I got my copy of "A short guide to the human genome" by Stewart Scherer today from Cold Spring Harbor Laboratory Press (2008, ISBN 978-087969791-4). Usually, I would wait until after I've read a book to write a review, but this book doesn't require that kind of study. As soon I skimmed through it and read some of the questions and answers, I knew this would be the kind of quick reference that I would like to have sitting above my desk. Scherer has compiled a wonderful text that not only answers many of the kinds of questions that I can think to ask about the human ... Read more
You can find out. Blaine Bettinger, the Genetic Genealogist has a fun little quiz.Read more
As many of you know, I'm a big fan of do-it-yourself biology. Digital biology, the field that I write about, is particularly well-suited to this kind of fun and exploration. Last week, I wrote some instructions for making a phylogenetic tree from mitochondrial genomes. This week, we'll continue our analysis. I wrote this activity, in part, because of this awful handout that my oldest daughter brought home last year. She presented me with an overly photocopied paper that showed ... Read more
Students at Soldan International High School are participating in an amazing experiment and breaking ground that most science teachers fear to tread. Soldan students, along with hundreds of thousands of other people, are participating in the National Geographic's Genographic Project. Through this project, students send in cheek swabs, DNA is isolated from the cheek cells, and genetic markers are used to look at ancestry. Genetic markers in the mitochondrial DNA are used to trace ancestry through the maternal line and markers on the Y chromosome can be used to learn about one ... Read more
Last year I wrote about an experiment where I compared a human mitochondrial DNA sequence to primate sequences in the GenBank. Since I wanted to know about the differences between humans, gorillas, and chimps, I used the Entrez query 'Great Apes' to limit my search to a set of sequences in the PopSet database that contained gorillas, bonobos, chimps, and human DNA. A week ago, I tried to repeat this experiment and...

It didn't work.

All I saw were human ... Read more

If we compare sections 1, 2, and 3, we see that section 2 matches very well in a number of different samples, and that there are differences between the sequences in sections 1 and 3. i-bed5846063bbebc59fa0a4516d917562-small_mito_mut.gif We also learn something about the ... Read more
Like biology, all bioinformatics is based on the idea that living things shared a common ancestor. I have posted, and will post other articles that test that notion, but for the moment, we're going to use that idea as a starting point in today's quest. If we agree that we have a common ancestor, then we can use that idea as a basis to ask some interesting questions about our genomes. For, example, we know that genomes change over time - we've looked at single nucleotide changes here and ... Read more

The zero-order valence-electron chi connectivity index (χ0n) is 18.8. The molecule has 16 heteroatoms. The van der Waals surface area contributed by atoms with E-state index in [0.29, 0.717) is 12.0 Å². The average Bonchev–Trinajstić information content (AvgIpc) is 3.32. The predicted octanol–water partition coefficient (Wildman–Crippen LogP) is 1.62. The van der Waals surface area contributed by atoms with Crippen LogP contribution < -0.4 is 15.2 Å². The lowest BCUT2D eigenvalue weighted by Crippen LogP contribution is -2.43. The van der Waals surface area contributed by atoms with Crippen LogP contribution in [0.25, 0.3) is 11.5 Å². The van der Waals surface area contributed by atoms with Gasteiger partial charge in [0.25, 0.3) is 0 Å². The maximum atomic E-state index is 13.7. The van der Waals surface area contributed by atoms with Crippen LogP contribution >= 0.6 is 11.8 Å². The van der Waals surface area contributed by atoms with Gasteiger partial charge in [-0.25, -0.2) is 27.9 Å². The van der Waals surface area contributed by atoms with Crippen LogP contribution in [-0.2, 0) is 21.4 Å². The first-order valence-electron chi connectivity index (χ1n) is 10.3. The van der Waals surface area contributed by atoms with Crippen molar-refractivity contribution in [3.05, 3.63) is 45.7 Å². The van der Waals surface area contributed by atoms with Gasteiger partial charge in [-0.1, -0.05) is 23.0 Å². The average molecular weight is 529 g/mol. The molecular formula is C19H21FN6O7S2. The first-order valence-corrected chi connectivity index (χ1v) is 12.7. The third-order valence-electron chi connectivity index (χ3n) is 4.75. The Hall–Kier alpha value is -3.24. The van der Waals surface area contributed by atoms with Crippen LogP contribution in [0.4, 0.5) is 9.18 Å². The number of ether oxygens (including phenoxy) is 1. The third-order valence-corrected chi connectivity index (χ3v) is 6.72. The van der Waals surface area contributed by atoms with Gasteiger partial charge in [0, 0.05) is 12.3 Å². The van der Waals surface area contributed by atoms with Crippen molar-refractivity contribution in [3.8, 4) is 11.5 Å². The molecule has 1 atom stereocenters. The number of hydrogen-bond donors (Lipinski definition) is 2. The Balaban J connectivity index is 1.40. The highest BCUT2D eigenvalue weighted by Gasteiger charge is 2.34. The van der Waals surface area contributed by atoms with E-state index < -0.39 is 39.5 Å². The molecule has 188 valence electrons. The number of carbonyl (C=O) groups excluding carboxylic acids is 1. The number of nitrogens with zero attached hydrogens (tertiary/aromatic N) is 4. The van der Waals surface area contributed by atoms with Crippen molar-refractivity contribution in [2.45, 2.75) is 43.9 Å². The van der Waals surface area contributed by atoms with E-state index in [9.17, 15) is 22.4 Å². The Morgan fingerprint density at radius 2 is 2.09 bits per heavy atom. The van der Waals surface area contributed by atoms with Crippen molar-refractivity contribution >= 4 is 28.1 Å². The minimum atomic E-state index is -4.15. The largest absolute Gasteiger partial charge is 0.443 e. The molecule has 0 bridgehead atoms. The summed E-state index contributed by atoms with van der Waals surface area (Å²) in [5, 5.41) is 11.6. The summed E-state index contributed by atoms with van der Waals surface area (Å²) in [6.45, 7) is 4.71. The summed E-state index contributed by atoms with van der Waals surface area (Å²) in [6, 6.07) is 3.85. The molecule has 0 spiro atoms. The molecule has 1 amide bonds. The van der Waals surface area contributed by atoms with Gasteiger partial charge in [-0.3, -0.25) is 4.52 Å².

During these past couple of weeks, we've been comparing mitochondrial DNA sequences from humans and great apes, in order to see how similar the sequences are. Last week, I got distracted by finding a copy of a human mitochondrial genome, that somehow got out of a mitochondria, and got stuck right inside of chromosome 17! The existence of this extra mitochondrial sequence probably complicates some genetic analyses. One of my readers also asked an interesting question about whether apes have ... Read more
Last week, we decided to compare a human mitochondrial DNA sequence with the mitochondrial sequences of our cousins, the apes, and find out how similar these sequences really are. The answer is: really, really, similar. And you can see that, in the BLAST graph, below the fold. A quick glance shows that the ape with the most similar mitochondrial sequence is Pan paniscus, the pigmy chimpanzee. Next, is Pan troglodytes, the chimp that we see in movies, and last we have Gorilla ... Read more
We've had a good time in the past few last weeks, identifying unknown sequences and learning our way around a GenBank nucleotide record. To some people, it seems that this is all there is to doing digital biology. They would, of course, be wrong. We can do much, much more than identifying DNA sequences and obtaining crucial information, like who left their DNA behind on that little blue dress. Today, we're going to a deeper question about who we are and who are our relatives. Drumroll, okay, here it comes: How similar are DNA sequences between humans and apes? ... Read more

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